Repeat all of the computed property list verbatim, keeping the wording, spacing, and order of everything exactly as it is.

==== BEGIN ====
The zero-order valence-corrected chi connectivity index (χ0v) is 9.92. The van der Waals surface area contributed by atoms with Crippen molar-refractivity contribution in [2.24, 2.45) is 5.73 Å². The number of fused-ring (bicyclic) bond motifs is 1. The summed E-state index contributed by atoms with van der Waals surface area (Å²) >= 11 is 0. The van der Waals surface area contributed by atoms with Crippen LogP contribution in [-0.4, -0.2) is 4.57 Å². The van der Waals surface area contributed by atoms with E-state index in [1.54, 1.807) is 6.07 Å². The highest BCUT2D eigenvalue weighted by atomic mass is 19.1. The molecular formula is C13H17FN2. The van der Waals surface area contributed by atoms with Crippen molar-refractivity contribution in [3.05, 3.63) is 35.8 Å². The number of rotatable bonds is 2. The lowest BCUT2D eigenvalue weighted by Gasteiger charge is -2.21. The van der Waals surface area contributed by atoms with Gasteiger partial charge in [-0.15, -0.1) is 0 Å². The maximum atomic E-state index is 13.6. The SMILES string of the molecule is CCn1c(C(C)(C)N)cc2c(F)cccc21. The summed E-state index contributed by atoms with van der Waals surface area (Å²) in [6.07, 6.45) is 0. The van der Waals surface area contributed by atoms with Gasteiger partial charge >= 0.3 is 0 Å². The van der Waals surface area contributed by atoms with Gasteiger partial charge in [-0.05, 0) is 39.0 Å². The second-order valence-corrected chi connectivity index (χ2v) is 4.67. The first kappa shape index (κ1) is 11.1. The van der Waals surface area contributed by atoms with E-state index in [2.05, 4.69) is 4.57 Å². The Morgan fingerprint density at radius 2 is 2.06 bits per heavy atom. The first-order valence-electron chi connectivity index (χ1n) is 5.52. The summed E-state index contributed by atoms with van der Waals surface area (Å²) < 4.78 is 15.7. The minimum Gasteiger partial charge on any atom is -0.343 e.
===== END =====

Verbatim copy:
The zero-order valence-corrected chi connectivity index (χ0v) is 9.92. The van der Waals surface area contributed by atoms with Crippen molar-refractivity contribution in [2.24, 2.45) is 5.73 Å². The number of fused-ring (bicyclic) bond motifs is 1. The summed E-state index contributed by atoms with van der Waals surface area (Å²) >= 11 is 0. The van der Waals surface area contributed by atoms with Crippen LogP contribution in [-0.4, -0.2) is 4.57 Å². The van der Waals surface area contributed by atoms with E-state index in [1.54, 1.807) is 6.07 Å². The highest BCUT2D eigenvalue weighted by atomic mass is 19.1. The molecular formula is C13H17FN2. The van der Waals surface area contributed by atoms with Crippen molar-refractivity contribution in [3.05, 3.63) is 35.8 Å². The number of rotatable bonds is 2. The lowest BCUT2D eigenvalue weighted by Gasteiger charge is -2.21. The van der Waals surface area contributed by atoms with Gasteiger partial charge in [-0.15, -0.1) is 0 Å². The maximum atomic E-state index is 13.6. The SMILES string of the molecule is CCn1c(C(C)(C)N)cc2c(F)cccc21. The summed E-state index contributed by atoms with van der Waals surface area (Å²) in [6.07, 6.45) is 0. The van der Waals surface area contributed by atoms with Gasteiger partial charge >= 0.3 is 0 Å². The van der Waals surface area contributed by atoms with Gasteiger partial charge in [-0.05, 0) is 39.0 Å². The second-order valence-corrected chi connectivity index (χ2v) is 4.67. The first kappa shape index (κ1) is 11.1. The van der Waals surface area contributed by atoms with E-state index in [2.05, 4.69) is 4.57 Å². The Morgan fingerprint density at radius 2 is 2.06 bits per heavy atom. The first-order valence-electron chi connectivity index (χ1n) is 5.52. The summed E-state index contributed by atoms with van der Waals surface area (Å²) < 4.78 is 15.7. The minimum Gasteiger partial charge on any atom is -0.343 e.